All these technical factors can affect anywhere between 15% to 100% of your rankings.
If you get it right it can affect 15% of your rankings, but if you get it wrong you can be hit at 100% (all your rankings).
Lets get on with how you can address each of the above, step by step…
What are canonicals?
Put simply… the canonical page is the page you want to be the original “one” version that is represented for the content.
If you have multiple variations of the same content across a series of different pages, the canonical page is that which represents the original page you want Google to index as the “original” or “main” page.
This is how to set it up…
Access any page and look at HTML source code and look for this tag…
<link rel=”canonical” href=”https://mysite.com/and-then-somepage” />
This tag tells google that this page which (the source code the page is a part of) – is a duplicate copy of the original page which is located at the URL shown in the href code above.
If you have multiple other pages with same content then they have to have the href pointing to the URL which is the original page.
Note that – the original page itself can also have this code and simply refer back to itself! The href code will simply be pointing back to the same page itself… and this is ok to do and tells Google that this page is itself the original page!
Make sure the original page URL does not have URL parameters at the end like ?abc=xyz but is a permalink based URL.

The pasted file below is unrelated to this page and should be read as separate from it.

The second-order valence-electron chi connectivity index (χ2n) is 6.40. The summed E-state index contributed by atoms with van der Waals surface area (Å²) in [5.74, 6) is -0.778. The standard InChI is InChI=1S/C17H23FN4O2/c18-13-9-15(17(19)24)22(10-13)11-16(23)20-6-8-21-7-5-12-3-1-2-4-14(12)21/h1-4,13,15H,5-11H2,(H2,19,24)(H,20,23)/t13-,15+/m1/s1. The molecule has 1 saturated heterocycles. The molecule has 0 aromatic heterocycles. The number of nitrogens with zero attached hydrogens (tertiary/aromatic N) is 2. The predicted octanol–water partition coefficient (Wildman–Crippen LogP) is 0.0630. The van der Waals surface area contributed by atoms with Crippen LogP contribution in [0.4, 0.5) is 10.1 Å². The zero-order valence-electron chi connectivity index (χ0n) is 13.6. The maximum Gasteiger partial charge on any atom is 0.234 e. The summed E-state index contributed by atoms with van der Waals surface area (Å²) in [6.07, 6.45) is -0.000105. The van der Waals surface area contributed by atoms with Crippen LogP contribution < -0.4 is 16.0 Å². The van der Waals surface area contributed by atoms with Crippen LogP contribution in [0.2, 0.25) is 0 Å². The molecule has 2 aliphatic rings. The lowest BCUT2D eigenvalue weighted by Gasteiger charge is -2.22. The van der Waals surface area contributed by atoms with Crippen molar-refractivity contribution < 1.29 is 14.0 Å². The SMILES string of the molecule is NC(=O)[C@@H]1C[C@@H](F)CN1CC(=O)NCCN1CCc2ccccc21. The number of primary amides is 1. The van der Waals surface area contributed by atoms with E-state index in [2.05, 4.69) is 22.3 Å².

Its important to remember that – every page on your website needs this to happen, or very bad negative SEO attacks are possible.
Crawling is nothing but allowing Google (the GoogleBot) to visit all the pages you want it to see and take the page and put it into its search index – which is essentially Google’s massive database of sites and pages.
Once the page is crawled, it is then submitted for indexing and only when the page is indexed does it have thew ability to compete with other page to rank based on the ranking algorithm!
Google will visit and access each page on your site via the GoogleBot that runs on the “Chrome” browser.
Its important to remember that – Google has said now that their Search Index is “Mobile first” – which means that the browser will crawl your site and view it and index it as if it is on a mobile device!
How it sees your site on mobile is what it will index. So make sure your site is mobile friendly!
How To Check this?
Install Google Search Console on your site and then access the Crawl Section as shown below.
Make sure your High and Low numbers are not zero!
The crawl rate and numbers are determined by a result of the quality of your pages, which is determined by…
- How many pages you have
- How frequently you update your site
- The Speed of your site
Speed is a ranking factor!
Also, check to see how fast Google crawls your site. You want the speed to be below 1 second or 1000 milliseconds.
Indexing and Filtering Pages and Sites
Sites with thin content or duplicate content or low quality content are filtered on the crawl and on the search.
To see what they filtered out in the search just add the URL parameter…
…at the end of a search you do on Google, like so below
How To Check Number of Pages Google has Indexed on Your Site…
1. From Search Console
Access Google Search Console to see what Google has indexed on your site, just go to Google Webmasters and check the tab as below…
2. Using Google Search